Research Papers: Underground Injection and Storage

Well Injectivity Decline for Nonlinear Filtration of Injected Suspension: Semi-Analytical Model

[+] Author and Article Information
A. S. L. Vaz

 North Fluminense State University, Avenida Alberto Lamego 2000, Campos dos Goytacazes, 28013-602 Rio de Janeiro, Brazil

P. Bedrikovetsky

SPE, Australian School of Petroleum, University of Adelaide, SA 5005, Australiapavel@asp.adelaide.edu.au

C. J. A. Furtado, A. L.S. de Souza

 Petrobras/CENPES, Av. Horatio Macedo 950, Cidade Universitaria, 21941-915 - Rio de Janeiro, Brazil

J. Energy Resour. Technol 132(3), 033301 (Oct 07, 2010) (9 pages) doi:10.1115/1.4002242 History: Received January 01, 2009; Revised June 07, 2009; Published October 07, 2010; Online October 07, 2010

Injectivity decline due to injection of water with particles is a widespread phenomenon in waterflood projects. It happens due to particle capture by rocks and consequent permeability decline and also due to external cake formation on the sandface. Since offshore production environments become ever more complex, particularly in deep water fields, the risk associated with injectivity impairment due to injection of seawater or re-injection of produced water may increase to the point that production by conventional waterflood may cease to be viable. Therefore, it is becoming increasingly important to predict injectivity evolution under such circumstances. The work develops a semi-analytical model for injectivity impairment during a suspension injection for the case of filtration and formation damage coefficients being linear functions of retained particle concentration. The model exhibits limited retained particle accumulation, while the traditional model with a constant filtration coefficient predicts unlimited growth of retained particle concentration. The developed model also predicts the well index stabilization after the decline period.

Copyright © 2010 by American Society of Mechanical Engineers
Your Session has timed out. Please sign back in to continue.



Grahic Jump Location
Figure 1

Suspended and retained particle concentrations in porous space

Grahic Jump Location
Figure 2

Schematic for injected suspension propagation between injection and production well: (a) contour radius is equal to half-distance between injector and producer; (b) profile of suspension concentration is steady state behind the concentration front; (c) gradual accumulation of retained particles behind the concentration front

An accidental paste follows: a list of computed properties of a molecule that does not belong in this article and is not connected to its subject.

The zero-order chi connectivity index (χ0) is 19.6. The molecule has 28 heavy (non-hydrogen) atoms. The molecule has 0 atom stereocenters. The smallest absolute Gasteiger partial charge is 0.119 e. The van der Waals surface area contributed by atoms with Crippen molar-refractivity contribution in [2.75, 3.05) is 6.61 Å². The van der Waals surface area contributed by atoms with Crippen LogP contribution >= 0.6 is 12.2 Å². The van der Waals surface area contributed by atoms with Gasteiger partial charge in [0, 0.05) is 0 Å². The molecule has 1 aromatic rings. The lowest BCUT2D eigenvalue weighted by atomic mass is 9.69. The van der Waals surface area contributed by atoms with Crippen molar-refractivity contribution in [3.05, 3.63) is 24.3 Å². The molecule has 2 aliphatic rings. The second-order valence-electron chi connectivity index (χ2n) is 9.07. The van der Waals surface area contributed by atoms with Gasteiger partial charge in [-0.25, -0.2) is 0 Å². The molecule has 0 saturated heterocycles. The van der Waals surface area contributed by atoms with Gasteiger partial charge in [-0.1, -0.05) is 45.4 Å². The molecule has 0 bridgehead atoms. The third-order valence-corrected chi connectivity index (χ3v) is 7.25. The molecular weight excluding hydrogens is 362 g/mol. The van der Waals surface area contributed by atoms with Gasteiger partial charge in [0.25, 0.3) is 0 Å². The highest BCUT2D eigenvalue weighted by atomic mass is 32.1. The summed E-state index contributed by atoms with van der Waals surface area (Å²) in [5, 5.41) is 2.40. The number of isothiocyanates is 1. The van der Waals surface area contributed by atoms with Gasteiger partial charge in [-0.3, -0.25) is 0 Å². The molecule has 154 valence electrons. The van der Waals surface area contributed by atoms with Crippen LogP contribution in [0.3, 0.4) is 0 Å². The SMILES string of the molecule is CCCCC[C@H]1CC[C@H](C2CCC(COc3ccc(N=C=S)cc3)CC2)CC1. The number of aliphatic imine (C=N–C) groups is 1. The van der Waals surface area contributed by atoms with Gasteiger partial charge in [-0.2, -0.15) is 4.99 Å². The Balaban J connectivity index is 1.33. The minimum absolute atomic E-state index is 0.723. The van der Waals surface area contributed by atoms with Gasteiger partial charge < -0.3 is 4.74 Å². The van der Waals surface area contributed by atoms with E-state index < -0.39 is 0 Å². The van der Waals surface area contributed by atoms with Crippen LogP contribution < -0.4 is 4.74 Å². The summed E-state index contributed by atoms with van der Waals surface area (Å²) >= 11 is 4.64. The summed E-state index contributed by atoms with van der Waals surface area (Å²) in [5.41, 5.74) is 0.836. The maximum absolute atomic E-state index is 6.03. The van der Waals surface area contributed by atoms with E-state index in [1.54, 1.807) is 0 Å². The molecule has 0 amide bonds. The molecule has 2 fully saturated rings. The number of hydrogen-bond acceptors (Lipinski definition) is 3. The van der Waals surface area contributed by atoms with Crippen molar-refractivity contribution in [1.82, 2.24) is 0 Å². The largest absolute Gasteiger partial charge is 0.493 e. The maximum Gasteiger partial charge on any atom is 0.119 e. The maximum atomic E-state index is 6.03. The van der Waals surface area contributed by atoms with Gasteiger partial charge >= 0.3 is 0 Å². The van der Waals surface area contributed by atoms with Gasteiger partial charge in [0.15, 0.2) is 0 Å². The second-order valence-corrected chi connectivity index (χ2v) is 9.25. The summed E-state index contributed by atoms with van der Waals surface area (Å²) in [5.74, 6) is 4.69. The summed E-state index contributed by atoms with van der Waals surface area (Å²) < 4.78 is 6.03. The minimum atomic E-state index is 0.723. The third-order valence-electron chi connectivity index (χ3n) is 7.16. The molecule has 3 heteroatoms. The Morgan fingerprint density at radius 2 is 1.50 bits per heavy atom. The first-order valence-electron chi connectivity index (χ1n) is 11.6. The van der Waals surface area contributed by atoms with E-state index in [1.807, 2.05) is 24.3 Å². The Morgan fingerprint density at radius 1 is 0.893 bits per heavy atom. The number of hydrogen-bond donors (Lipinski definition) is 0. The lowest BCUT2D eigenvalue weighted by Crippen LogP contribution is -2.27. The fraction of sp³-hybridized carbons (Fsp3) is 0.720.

Grahic Jump Location
Figure 3

Concentration front and characteristic line on the plane (X,tD)

Grahic Jump Location
Figure 4

Dynamics of (a) suspended and (b) retained concentration profiles during suspension injection in vertical well

Grahic Jump Location
Figure 5

Effect of two formation damage coefficients β and β2 on well impedance curve: (a) impedance versus real time; (b) impedance versus p.v.i.

Grahic Jump Location
Figure 6

Sensitivity of impedance curve to variation in filtration function: impedance versus p.v.i.

Grahic Jump Location
Figure 7

Monotonic and nonmonotonic impedance curves

Grahic Jump Location
Figure 8

Nonmonotonic behavior of reciprocal to formation damage function due to linear interpolation of formation damage coefficient

Grahic Jump Location
Figure 9

Overestimated value of maximum retained concentration due to linear approximation of the filtration function

Grahic Jump Location
Figure 10

Injectivity decline analysis using well index curves

Grahic Jump Location
Figure 11

Using the three-point-pressure tool at sea platform



Some tools below are only available to our subscribers or users with an online account.

Related Content

Customize your page view by dragging and repositioning the boxes below.

Related Journal Articles
Related eBook Content
Topic Collections

Sorry! You do not have access to this content. For assistance or to subscribe, please contact us:

  • TELEPHONE: 1-800-843-2763 (Toll-free in the USA)
  • EMAIL: asmedigitalcollection@asme.org
Sign In